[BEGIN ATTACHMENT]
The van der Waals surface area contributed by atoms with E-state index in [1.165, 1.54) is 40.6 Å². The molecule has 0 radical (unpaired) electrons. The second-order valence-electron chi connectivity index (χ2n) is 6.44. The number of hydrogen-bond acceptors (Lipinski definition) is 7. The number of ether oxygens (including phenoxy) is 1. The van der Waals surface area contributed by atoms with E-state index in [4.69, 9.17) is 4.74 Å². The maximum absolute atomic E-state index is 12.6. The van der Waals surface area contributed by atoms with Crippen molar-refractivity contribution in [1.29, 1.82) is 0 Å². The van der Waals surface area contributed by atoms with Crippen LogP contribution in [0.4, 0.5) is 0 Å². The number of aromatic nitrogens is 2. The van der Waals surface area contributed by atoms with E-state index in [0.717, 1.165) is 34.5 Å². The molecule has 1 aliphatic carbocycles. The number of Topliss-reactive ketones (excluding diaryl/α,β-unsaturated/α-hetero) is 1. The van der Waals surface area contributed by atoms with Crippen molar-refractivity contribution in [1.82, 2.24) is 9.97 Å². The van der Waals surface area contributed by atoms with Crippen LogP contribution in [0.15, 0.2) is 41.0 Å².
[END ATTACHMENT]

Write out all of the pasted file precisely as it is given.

The van der Waals surface area contributed by atoms with E-state index in [1.165, 1.54) is 40.6 Å². The molecule has 0 radical (unpaired) electrons. The second-order valence-electron chi connectivity index (χ2n) is 6.44. The number of hydrogen-bond acceptors (Lipinski definition) is 7. The number of ether oxygens (including phenoxy) is 1. The van der Waals surface area contributed by atoms with E-state index in [4.69, 9.17) is 4.74 Å². The maximum absolute atomic E-state index is 12.6. The van der Waals surface area contributed by atoms with Crippen molar-refractivity contribution in [1.29, 1.82) is 0 Å². The van der Waals surface area contributed by atoms with Crippen LogP contribution in [0.4, 0.5) is 0 Å². The number of aromatic nitrogens is 2. The van der Waals surface area contributed by atoms with E-state index in [0.717, 1.165) is 34.5 Å². The molecule has 1 aliphatic carbocycles. The number of Topliss-reactive ketones (excluding diaryl/α,β-unsaturated/α-hetero) is 1. The van der Waals surface area contributed by atoms with Crippen molar-refractivity contribution in [1.82, 2.24) is 9.97 Å². The van der Waals surface area contributed by atoms with Crippen LogP contribution in [0.15, 0.2) is 41.0 Å².